Mr. Becker presented initial findings from the survey this summer at the World Conference on Computers in Education in Norfolk, Va. A more detailed analysis of the results, he said, will be issued in several reports throughout the next year.
"The large part of me that loves computers is overjoyed at the tremendous increase in computer-related activity in schools in the past two years," Mr. Becker said. "But the part of me concerned with the efficiency and cost-effectiveness of providing instruction to millions of young people is still somewhat skeptical about the meaning and consequence of all this activity."
More important than future studies on the numbers and uses of school computers, he told the Norfolk gathering, will be scientific experiments to determine their effectiveness.
In presenting his preliminary findings, Mr. Becker reiterated a concern noted in his first survey on microcomputer uses: that the effort going into obtaining computers, training teachers to use them, and providing access to them is outstripping the search for "an intellectual and empirical consensus for how computers are best used in formal group-instructional settings."
According to Mr. Becker, a preliminary analysis of the data from the second national survey shows that:
There are now a million computers in American elementary and secondary schools, being used by 15- million students and 500,000 teachers.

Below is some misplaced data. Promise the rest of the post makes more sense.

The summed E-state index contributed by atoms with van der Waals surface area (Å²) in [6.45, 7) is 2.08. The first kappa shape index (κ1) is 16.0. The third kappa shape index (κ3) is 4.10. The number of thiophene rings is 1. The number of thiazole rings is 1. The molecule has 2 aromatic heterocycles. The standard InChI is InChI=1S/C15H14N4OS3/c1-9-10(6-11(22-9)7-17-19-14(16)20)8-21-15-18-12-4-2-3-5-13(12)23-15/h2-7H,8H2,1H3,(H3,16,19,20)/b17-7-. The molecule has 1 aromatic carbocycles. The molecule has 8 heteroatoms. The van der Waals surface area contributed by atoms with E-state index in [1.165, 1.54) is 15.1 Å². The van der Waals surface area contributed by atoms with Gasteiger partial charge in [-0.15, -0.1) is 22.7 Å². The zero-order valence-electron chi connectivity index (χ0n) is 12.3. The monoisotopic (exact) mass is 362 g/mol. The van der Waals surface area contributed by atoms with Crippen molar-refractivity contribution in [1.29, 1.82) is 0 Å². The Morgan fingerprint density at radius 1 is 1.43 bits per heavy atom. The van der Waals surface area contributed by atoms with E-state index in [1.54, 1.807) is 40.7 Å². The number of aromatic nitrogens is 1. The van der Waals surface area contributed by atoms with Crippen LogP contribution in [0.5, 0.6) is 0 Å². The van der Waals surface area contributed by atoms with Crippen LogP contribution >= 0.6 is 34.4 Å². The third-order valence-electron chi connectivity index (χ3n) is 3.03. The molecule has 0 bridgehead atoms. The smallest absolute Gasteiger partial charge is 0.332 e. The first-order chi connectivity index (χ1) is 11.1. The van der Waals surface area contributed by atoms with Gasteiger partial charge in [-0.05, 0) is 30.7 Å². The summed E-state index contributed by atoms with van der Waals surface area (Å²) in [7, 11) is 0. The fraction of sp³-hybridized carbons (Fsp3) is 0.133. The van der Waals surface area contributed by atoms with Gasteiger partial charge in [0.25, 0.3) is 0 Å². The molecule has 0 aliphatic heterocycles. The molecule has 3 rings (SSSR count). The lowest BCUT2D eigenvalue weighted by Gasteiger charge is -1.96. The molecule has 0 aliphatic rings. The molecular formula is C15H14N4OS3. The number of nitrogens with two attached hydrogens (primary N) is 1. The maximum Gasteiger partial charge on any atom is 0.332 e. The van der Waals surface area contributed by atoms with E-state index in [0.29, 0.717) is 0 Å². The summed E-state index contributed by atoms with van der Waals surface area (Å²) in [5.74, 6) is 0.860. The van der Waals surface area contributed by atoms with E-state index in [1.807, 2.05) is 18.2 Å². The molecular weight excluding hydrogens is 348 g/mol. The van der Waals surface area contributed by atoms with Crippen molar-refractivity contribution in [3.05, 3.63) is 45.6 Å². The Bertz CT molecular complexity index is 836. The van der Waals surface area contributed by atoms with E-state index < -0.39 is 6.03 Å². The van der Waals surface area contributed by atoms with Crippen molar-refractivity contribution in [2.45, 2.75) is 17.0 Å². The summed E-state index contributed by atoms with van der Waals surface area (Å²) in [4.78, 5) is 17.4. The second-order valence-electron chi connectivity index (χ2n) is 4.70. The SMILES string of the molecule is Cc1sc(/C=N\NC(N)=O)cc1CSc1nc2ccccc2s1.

At the secondary level, the instructional uses of computers have broadened since 1983, and teachers in subject areas other than mathematics and computer programming have begun using computer technology at a more frequent rate.
Use is "clearly increasing" in business education and English for word processing, and in vocational education for drafting, electronics, and calculating programs.
Two-thirds of the secondary schools have at least three teachers regularly using computers; one-third have at least six. The figures are about the same at the elementary-school level.
The position of "computer coordinator" is still rare, "probably in use in well under 1 out of 10, or perhaps 1 out of 20 schools."
Teachers reported that the main obstacles to effective computer use, in order of significance, were: not enough computers; not enough time to develop computer-based activities; a lack of interest on the part of teachers in learning about computers; software too costly in the quantity needed; and not enough money for teacher training.
If they could position 15 computers within their school, teachers said they would prefer to put them in one laboratory as opposed to rotating them from room to room, dispersing them to as many classrooms as possible, or splitting them between a laboratory and several classrooms.
About 8 percent of the schools--or 1 out of 12--reported that large-scale, illegal copying of software had occurred "several times" or "often."
Most secondary schools that have computers have three or more printers. Eighty-one percent of the elementary schools with computers have only one printer; 15 percent have three or more.
The use of computers in telecommunications "hasn't gotten too far yet," said Mr. Becker, noting that it involves only "a quarter of the secondary schools and around 5 percent of the elementary schools."
About half of the survey respondents, he noted, reported an increase over the previous year in the number of days the machines were used and about half said idle days occurred infrequently or "never."
Only about 5 percent of the schools reported an increase in the number of days the computers were not in use.